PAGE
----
Life Extension Magazine June 2005
Sunscreens—the ultimate cosmetic.
One decade ago, a sun protection factor (SPF) of 15 was considered a complete blocker of ultraviolet radiation (UV). The logic behind that cutoff point was that sunscreens with this SPF number would always prevent erythema and that preventing erythema would prevent all the ill effects of UV exposure. Today, we know that both of these assumptions were wrong and we tend to recommend higher SPF. Consumers apply only about one-quarter to one-half thickness of the layer of sunscreen material used to measure the SPF in the laboratory. That means that less than 50% of the SPF number claimed on the label is spread on the consumer’s skin, meaning that a sunscreen with an SPF 30 will give the real protection of an SPF of 15. Therefore, recommend 60 when you want a real protection of 30! Significant injury, DNA damage, mutations, and carcinogenesis can and do occur also with cumulative suberythemal UV exposure. Thus, erythema induction, a criterion that defines SPF, is not a good indicator of UV damage. We also need higher SPF values to prevent the damage caused by suberythemal doses of UV. The value of the SPF claimed on the label is diminished by environmental factors that are not taken into account during SPF measurements in the laboratory, such as sweating, water immersion, rubbing off, and photodegradation. There are some misunderstandings and confusion about the mode of action of physical sunscreens. It was originally considered that, in contrast to organic sunscreens, the inorganic metal oxides (zinc oxide and titanium dioxide) acted as scatterers or reflectors of UV light, as a mirror. This is not the case with modern micronized forms of metal oxides. It has been shown that both zinc oxide and titanium dioxide mobilize electrons within their atomic structure while absorbing UV radiation. Thus, although metallic oxides are not inert per se, in their coated form they are stable, non-toxic, and safe and they act as highly efficient UV attenuators. Therefore, we recommend our patients to use this type of sunscreens. We should exert all our influence upon our patients not to expose themselves to excessive sunlight, to routinely use generous layers of sunscreen agents, and to wear protective clothing. To wait for the dust to settle around the issue of the effectiveness of sunscreens in preventing melanoma, while the ideal sunscreens—topical, systemic, whatever—are at our disposal, is a luxury we cannot afford.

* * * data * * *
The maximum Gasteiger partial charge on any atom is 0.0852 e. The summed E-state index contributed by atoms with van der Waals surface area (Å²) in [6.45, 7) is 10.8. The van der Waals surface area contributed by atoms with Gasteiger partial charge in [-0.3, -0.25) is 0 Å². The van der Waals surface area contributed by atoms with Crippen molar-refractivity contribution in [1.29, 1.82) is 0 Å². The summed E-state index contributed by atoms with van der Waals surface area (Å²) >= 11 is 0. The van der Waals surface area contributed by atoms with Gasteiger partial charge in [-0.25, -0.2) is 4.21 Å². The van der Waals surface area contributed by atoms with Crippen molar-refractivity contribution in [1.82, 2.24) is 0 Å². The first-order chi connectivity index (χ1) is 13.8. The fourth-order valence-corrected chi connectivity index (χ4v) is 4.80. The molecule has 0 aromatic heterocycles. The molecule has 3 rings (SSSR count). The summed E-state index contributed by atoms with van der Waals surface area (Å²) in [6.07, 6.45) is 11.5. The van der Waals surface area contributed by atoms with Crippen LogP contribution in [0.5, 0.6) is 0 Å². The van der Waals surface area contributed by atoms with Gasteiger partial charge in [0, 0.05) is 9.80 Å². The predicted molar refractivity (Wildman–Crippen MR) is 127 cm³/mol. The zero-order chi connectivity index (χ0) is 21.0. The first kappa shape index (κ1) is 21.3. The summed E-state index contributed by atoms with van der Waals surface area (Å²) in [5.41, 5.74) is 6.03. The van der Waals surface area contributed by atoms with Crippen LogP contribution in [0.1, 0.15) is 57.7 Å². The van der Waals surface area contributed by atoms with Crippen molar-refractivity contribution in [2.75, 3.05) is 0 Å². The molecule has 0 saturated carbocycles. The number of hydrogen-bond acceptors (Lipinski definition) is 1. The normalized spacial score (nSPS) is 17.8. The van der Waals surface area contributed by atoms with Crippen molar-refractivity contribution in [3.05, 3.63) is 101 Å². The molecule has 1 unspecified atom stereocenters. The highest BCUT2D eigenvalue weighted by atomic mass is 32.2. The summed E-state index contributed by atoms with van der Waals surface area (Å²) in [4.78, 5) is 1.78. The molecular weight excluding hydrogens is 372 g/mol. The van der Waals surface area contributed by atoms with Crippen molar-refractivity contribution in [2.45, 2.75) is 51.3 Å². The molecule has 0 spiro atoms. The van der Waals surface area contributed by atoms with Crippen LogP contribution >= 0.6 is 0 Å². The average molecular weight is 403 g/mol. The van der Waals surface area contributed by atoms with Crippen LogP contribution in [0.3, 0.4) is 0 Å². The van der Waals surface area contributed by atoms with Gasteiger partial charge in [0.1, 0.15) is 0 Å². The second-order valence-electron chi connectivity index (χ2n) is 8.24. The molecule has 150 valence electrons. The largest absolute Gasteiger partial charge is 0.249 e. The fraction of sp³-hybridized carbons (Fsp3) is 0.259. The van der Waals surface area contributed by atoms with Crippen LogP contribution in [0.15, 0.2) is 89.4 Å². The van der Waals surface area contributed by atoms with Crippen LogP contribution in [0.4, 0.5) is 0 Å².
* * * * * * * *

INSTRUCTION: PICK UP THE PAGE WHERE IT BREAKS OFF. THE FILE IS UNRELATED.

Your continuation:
Acta Dermatovenerol Croat. 2003;11(3):158-62
Protective effects of curcumin against oxidative damage on skin cells in vitro: its implication for wound healing.
BACKGROUND: Curcumin, isolated from turmeric, has been known to possess many pharmacologic properties. It has been proven to exhibit remarkable anticarcinogenic, anti-inflammatory, and antioxidant properties. Turmeric curcumin may be a good potential agent for wound healing. METHODS: To further understand its therapeutic mechanisms on wound healing, the antioxidant effects of curcumin on hydrogen peroxide (H2O2) and hypoxanthine-xanthine oxidase induced damage to cultured human keratinocytes and fibroblasts were investigated. Cell viability was assessed by colorimetric assay and quantification of lactate dehydrogenase release. RESULTS: Exposure of human keratinocytes to curcumin at 10 microg/mL showed significant protective effect against hydrogen peroxide. Interestingly, exposure of human dermal fibroblasts to curcumin at 2.5 microg/mL showed significant protective effects against hydrogen peroxide. No protective effects of curcumin on either fibroblasts or keratinocytes against hypoxanthine-xanthine oxidase induced damage were found in our present studies. CONCLUSION: The findings indicate that curcumin indeed possessed powerful inhibition against hydrogen peroxide damage in human keratinocytes and fibroblasts.
J Trauma. 2001 Nov;51(5):927-31
Sun exposure, sunscreens, and skin cancer prevention: a year-round concern.